SEMINARIO DE INSTITUTO
Organized behaviour: neural basis of control and habits
Ignacio Obeso Martín
Fecha y hora
14 de Diciembre 2023 12:30 hrs.
Organized and habits require sufficient repetition of similar contextual information to consolidate our behaviours. This is accomplished by a refined combination of cognitive control, expected rewards, stimulus-response associations and action selection. The ability to select the best possible movement, thoughts or emotions may largely rely on fast and anatomically precise subdivisions along the cortico-striatal and hippocampal networks. Yet, little is known about how controlling and learning systems interact to reach organized and habitual behaviours, their underlying neural substrates and when they fail in certain pathologies. During my talk, I will provide evidence on how cognitive control, actions and inhibition can be trained, in a series of experiments where everyday life and experimental measures are combined in both healthy and disease conditions. Using behavioural paradigms, neuroimaging, brain stimulation and patients, my talk will combine concepts of habit and control of organized behaviour with putative altered mechanisms in some neuropsychiatric conditions, were loss of control over particular reward cues is evident.
Affiliation and short bio
After completing a Psychology degree (University of Deusto), Dr. Ignacio Obeso began a PhD in cognitive neuroscience (UCL, London, UK). He carried out a series of behavioural and neuromodulatory experiments to provide novel evidence on the causal role of subcortical (the subthalamic nucleus) and cortical (pre-SMA) in cognitive control during selection of actions, inhibition and conflict resolution (in healthy and Parkinson’s disease patients). Following 2 postdoctoral periods (University of Toronto, Canada and CNRS, France), he demonstrated the causal circuitry behind cognitive control and social decision making, and how this applies to neuropsychiatric conditions, such as impulse control disorders. The use of neuroimaging and computational techniques combined with neuromodulation has led him to delineate the cortico-subcortical interactions during healthy behaviour, showing a leadership role in the field with the generation of opinion letters (Brain Stimulation, Cerebellum or Movement disorders) and organization of international symposiums. In 2019, he opened the Cognitive Control and Habit laboratory focused on normal and alterations in cognitive control and habitual behaviour (Complutense University and HM-CINAC, Madrid, Spain). In his lab, the aim is to decipher the cognitive computations, neural basis and neuromodulation of cognitive control in healthy samples to translate into pathological conditions whereby behaviour is marked by uncontrolled processes.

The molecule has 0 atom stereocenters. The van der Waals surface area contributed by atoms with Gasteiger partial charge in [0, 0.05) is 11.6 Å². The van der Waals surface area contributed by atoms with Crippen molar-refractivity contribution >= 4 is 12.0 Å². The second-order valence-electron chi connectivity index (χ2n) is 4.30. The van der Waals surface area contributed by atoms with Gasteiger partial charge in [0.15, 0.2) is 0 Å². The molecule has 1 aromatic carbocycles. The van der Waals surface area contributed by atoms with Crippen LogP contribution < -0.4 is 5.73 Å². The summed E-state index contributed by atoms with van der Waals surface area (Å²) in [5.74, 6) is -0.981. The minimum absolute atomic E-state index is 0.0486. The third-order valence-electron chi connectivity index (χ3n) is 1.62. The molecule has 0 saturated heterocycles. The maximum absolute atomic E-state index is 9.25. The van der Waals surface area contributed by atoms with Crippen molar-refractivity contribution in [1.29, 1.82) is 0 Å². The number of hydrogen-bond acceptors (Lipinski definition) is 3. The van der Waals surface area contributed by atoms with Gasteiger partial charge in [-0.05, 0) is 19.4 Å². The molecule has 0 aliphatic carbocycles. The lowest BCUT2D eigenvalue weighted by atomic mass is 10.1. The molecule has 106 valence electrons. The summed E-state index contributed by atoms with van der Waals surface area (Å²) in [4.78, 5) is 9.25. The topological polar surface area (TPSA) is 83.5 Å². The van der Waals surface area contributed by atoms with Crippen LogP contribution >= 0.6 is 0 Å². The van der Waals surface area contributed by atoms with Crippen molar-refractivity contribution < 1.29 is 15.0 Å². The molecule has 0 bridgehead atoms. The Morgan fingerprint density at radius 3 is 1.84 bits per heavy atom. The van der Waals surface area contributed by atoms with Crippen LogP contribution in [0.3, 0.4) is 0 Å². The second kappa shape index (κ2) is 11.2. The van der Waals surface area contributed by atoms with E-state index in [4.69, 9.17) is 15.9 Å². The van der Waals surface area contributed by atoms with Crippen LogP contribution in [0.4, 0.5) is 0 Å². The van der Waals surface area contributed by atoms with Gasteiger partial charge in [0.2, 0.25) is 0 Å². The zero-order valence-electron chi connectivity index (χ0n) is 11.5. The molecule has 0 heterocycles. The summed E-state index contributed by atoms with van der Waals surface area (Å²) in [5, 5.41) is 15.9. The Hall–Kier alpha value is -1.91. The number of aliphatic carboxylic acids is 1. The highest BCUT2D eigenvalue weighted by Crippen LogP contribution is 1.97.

Related publications with the topic
We reveal novel means to capture human cognitive habits and the influence of emotions. An impact of emotions is seen when cognitive habit (inhibitory one) was stronger.
David Mata-Marín, José Ángel Pineda-Pardo, Mario Michiels, Cristina Pagge, … Ignacio Obeso. A circuit-based approach to modulate hypersexuality in Parkinson’s disease. Psychiatry & Clinical Neuroscience. 77, 223–232, 2023. https://doi.org/10.1111/pcn.13523.
We demonstrate how (reactive) inhibition of actions is impaired in hypersexual behaviours when faced with erotic cues, linked to a cortico-limbic disconnection. Brain stimulation reverted the disconnected cortical area and improved inhibitory control.
Guida P, Foffani G, Obeso I. The supplementary motor area and automatic cognitive control: lack of evidence from two neuromodulation techniques. J Cognitive Neurosci. 35 (3), 439-451, 2023. https://doi.org/10.1162/jocn_a_01954
We show compelling evidence to reject a dominant role of the SMA in stopping automatic responses (using two different inhibitory neuromodulation techniques).
Guida P, Michiels M, Redgrave P, Luque D, Obeso I. An fMRI meta-analysis of the role of the striatum in everyday-life vs laboratory-developed habits. Neurosci Biobehav Rev. 2022. Oct;141:104826. https://doi.org/10.1016/j.neubiorev.2022.104826
Studies using everyday-life and experimental habits show a coincidental activity in anterior and posterior putamen. Motor and cognitive habits showed common representation in posterior putamen, representing a novel comparison of different ways to study habits in humans.